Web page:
Old songs occasionally need to be refreshed with updated verses.

Here’s one: “Old McPope, he had a farm /E-I-E-I-O/ and on that farm he had a cow…a donkey… chickens…ostriches…and rabbits…/E-I-E-I-O!”

Who knew that the Pope had a farm?

Well, he does. Fifteen miles outside of Rome, Castel Gandolfo is a 135-acre plot of Paradise on Earth. It features Roman ruins, breathtaking views of the Tyrrhenian Sea, and (of course) a castle.

Since the 1500s, this place has been a summer vacation home for popes. In the 1930s, the Vatican added some bucolic functionality by planting crops and bringing in some farm animals.

Papal Farm at Castel Gandolfo

Papal Farm at Castel Gandolfo/Catholic News Service

And now, Pope Francis, who chose the patron saint of animals as his papal name, has opened the farm to the masses, welcoming us to witness the productive bounty and beauty of nature.

This is no hobby farm, but a sustainable enterprise that delivers a cornucopia of milk, yogurt, veggies, meat, cheese, honey, olive oil, and more to the Vatican every day.

For this pope, however, Castel Gandolfo is also a living metaphor. It personalizes his message that we humans are “stewards, not masters” of nature, and that “access to food is a basic human right that shouldn’t be subject to market speculation.”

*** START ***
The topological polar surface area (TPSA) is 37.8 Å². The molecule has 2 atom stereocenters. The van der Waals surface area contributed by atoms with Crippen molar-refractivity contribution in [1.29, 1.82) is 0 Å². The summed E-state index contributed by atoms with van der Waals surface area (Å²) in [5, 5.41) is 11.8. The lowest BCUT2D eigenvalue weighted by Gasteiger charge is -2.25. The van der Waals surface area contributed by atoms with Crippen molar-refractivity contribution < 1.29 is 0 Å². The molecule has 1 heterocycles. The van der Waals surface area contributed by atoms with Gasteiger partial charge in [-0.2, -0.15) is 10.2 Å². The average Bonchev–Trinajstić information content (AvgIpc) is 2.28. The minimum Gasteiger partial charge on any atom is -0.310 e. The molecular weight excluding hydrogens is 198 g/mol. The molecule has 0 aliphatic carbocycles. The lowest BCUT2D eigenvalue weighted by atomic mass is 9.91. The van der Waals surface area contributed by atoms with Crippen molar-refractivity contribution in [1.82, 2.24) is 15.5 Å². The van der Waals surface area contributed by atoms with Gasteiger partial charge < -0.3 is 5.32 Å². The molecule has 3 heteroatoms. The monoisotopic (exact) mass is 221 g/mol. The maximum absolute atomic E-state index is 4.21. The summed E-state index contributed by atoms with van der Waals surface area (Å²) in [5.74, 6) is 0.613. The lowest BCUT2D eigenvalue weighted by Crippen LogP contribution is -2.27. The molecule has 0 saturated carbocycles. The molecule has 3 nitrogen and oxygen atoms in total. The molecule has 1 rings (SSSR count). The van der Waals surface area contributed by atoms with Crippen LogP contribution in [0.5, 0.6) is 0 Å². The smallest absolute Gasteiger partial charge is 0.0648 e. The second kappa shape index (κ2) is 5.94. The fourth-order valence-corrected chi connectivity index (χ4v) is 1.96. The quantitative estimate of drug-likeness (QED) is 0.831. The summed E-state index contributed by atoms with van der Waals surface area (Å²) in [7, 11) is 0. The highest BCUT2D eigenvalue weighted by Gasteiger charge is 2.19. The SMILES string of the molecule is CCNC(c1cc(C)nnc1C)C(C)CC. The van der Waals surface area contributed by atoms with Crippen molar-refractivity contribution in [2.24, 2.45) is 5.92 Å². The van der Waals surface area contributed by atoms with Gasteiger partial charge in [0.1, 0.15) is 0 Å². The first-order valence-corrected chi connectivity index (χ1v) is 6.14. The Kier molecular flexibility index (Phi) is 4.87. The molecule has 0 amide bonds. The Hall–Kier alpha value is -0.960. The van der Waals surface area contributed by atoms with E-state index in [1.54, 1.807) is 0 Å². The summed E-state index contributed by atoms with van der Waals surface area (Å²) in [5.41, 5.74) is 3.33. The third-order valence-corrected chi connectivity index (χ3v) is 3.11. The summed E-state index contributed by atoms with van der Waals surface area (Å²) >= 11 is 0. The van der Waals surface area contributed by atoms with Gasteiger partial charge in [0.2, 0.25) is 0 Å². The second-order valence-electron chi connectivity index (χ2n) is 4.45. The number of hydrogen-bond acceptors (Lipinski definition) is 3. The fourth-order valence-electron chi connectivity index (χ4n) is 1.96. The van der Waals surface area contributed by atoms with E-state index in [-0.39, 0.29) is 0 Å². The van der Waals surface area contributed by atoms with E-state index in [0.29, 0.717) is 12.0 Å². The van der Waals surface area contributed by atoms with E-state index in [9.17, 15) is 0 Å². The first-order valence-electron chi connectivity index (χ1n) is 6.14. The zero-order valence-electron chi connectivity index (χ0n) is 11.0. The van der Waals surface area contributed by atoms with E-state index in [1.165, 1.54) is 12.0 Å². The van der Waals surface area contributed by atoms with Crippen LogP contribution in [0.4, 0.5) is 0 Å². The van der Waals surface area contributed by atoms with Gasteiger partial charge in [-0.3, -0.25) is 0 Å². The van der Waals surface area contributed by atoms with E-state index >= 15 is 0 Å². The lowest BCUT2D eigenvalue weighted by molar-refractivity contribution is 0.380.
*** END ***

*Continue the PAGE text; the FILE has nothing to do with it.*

He’s been putting the power of his popeship behind religious and governmental policies that promote food justice, provide proper stewardship of natural resources, and combat the causes of climate change — all a part of his overarching call for a moral ethos that rejects “the pride of dominating, possessing, manipulating, exploiting.”

By opening the papal farm to the public, Francis is not only providing a living model of a sustainable food system. He’s also extending his pastoral ideals of humility and openness.

This guy is living up to his growing reputation as the “People’s Pope.”

Print Friendly, PDF & Email
Jim Hightower

OtherWords columnist Jim Hightower is a radio commentator, writer, and public speaker. He’s also editor of the populist newsletter, The Hightower LowdownOtherWords.org

OtherWords commentaries are free to re-publish in print and online — all it takes is a simple attribution to OtherWords.org. To get a roundup of our work each Wednesday, sign up for our free weekly newsletter here.

(Note: Images credited to Getty or Shutterstock are not covered by our Creative Commons license. Please license these separately if you wish to use them.)